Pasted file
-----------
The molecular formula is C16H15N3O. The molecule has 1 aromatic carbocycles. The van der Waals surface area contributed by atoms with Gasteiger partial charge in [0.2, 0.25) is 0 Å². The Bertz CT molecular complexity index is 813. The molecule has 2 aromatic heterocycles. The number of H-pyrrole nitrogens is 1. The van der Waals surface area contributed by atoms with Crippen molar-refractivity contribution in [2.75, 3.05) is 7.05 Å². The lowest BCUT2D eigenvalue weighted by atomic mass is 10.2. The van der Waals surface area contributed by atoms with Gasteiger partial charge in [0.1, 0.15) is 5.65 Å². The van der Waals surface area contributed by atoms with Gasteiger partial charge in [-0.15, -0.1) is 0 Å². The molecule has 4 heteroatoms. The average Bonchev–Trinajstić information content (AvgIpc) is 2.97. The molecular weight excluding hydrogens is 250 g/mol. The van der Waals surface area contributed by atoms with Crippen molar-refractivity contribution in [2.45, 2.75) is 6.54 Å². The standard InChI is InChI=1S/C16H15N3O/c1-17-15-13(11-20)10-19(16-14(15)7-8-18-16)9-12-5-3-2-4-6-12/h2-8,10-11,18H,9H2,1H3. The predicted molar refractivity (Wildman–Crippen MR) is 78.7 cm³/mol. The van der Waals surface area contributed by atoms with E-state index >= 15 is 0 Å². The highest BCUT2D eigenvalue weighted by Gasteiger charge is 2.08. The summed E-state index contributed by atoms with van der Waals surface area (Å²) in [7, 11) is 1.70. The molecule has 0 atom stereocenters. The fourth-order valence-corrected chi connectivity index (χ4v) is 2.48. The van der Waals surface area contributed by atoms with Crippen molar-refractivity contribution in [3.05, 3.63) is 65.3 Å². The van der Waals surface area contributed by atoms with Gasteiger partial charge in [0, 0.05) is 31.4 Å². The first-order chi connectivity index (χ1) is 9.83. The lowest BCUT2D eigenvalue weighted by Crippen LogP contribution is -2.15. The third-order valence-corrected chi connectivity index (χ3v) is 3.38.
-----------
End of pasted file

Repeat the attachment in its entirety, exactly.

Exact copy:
The molecular formula is C16H15N3O. The molecule has 1 aromatic carbocycles. The van der Waals surface area contributed by atoms with Gasteiger partial charge in [0.2, 0.25) is 0 Å². The Bertz CT molecular complexity index is 813. The molecule has 2 aromatic heterocycles. The number of H-pyrrole nitrogens is 1. The van der Waals surface area contributed by atoms with Crippen molar-refractivity contribution in [2.75, 3.05) is 7.05 Å². The lowest BCUT2D eigenvalue weighted by atomic mass is 10.2. The van der Waals surface area contributed by atoms with Gasteiger partial charge in [0.1, 0.15) is 5.65 Å². The van der Waals surface area contributed by atoms with Gasteiger partial charge in [-0.15, -0.1) is 0 Å². The molecule has 4 heteroatoms. The average Bonchev–Trinajstić information content (AvgIpc) is 2.97. The molecular weight excluding hydrogens is 250 g/mol. The van der Waals surface area contributed by atoms with Crippen molar-refractivity contribution in [2.45, 2.75) is 6.54 Å². The standard InChI is InChI=1S/C16H15N3O/c1-17-15-13(11-20)10-19(16-14(15)7-8-18-16)9-12-5-3-2-4-6-12/h2-8,10-11,18H,9H2,1H3. The predicted molar refractivity (Wildman–Crippen MR) is 78.7 cm³/mol. The van der Waals surface area contributed by atoms with E-state index >= 15 is 0 Å². The highest BCUT2D eigenvalue weighted by Gasteiger charge is 2.08. The summed E-state index contributed by atoms with van der Waals surface area (Å²) in [7, 11) is 1.70. The molecule has 0 atom stereocenters. The fourth-order valence-corrected chi connectivity index (χ4v) is 2.48. The van der Waals surface area contributed by atoms with Crippen molar-refractivity contribution in [3.05, 3.63) is 65.3 Å². The van der Waals surface area contributed by atoms with Gasteiger partial charge in [0, 0.05) is 31.4 Å². The first-order chi connectivity index (χ1) is 9.83. The lowest BCUT2D eigenvalue weighted by Crippen LogP contribution is -2.15. The third-order valence-corrected chi connectivity index (χ3v) is 3.38.